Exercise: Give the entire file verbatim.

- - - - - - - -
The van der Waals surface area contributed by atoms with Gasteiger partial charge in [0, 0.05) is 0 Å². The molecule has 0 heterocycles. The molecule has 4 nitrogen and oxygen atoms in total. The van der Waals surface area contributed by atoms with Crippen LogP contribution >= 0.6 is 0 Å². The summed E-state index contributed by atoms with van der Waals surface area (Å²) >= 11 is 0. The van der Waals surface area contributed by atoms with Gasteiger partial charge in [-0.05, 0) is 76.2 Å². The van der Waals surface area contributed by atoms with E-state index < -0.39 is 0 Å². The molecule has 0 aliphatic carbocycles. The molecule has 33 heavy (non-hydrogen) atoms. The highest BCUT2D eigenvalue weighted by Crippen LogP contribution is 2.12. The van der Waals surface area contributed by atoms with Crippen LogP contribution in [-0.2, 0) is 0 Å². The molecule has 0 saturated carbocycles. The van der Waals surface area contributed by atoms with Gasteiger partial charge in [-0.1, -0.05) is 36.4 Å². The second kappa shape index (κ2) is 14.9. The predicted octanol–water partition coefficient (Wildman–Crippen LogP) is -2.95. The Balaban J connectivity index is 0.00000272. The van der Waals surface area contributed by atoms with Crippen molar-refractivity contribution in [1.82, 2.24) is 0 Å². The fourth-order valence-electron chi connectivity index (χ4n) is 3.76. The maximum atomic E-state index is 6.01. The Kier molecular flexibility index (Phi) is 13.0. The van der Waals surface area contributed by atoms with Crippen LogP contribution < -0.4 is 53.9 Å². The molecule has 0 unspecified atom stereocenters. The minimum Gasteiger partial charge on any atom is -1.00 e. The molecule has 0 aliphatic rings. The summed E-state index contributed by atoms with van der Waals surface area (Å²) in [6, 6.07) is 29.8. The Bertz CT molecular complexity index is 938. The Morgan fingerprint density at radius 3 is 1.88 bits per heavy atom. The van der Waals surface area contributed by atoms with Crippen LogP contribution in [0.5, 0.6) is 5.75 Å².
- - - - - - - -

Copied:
The van der Waals surface area contributed by atoms with Gasteiger partial charge in [0, 0.05) is 0 Å². The molecule has 0 heterocycles. The molecule has 4 nitrogen and oxygen atoms in total. The van der Waals surface area contributed by atoms with Crippen LogP contribution >= 0.6 is 0 Å². The summed E-state index contributed by atoms with van der Waals surface area (Å²) >= 11 is 0. The van der Waals surface area contributed by atoms with Gasteiger partial charge in [-0.05, 0) is 76.2 Å². The van der Waals surface area contributed by atoms with E-state index < -0.39 is 0 Å². The molecule has 0 aliphatic carbocycles. The molecule has 33 heavy (non-hydrogen) atoms. The highest BCUT2D eigenvalue weighted by Crippen LogP contribution is 2.12. The van der Waals surface area contributed by atoms with Crippen LogP contribution in [-0.2, 0) is 0 Å². The molecule has 0 saturated carbocycles. The van der Waals surface area contributed by atoms with Gasteiger partial charge in [-0.1, -0.05) is 36.4 Å². The second kappa shape index (κ2) is 14.9. The predicted octanol–water partition coefficient (Wildman–Crippen LogP) is -2.95. The Balaban J connectivity index is 0.00000272. The van der Waals surface area contributed by atoms with Crippen molar-refractivity contribution in [1.82, 2.24) is 0 Å². The fourth-order valence-electron chi connectivity index (χ4n) is 3.76. The maximum atomic E-state index is 6.01. The Kier molecular flexibility index (Phi) is 13.0. The van der Waals surface area contributed by atoms with Crippen LogP contribution < -0.4 is 53.9 Å². The molecule has 0 unspecified atom stereocenters. The minimum Gasteiger partial charge on any atom is -1.00 e. The molecule has 0 aliphatic rings. The summed E-state index contributed by atoms with van der Waals surface area (Å²) in [6, 6.07) is 29.8. The Bertz CT molecular complexity index is 938. The Morgan fingerprint density at radius 3 is 1.88 bits per heavy atom. The van der Waals surface area contributed by atoms with Crippen LogP contribution in [0.5, 0.6) is 5.75 Å².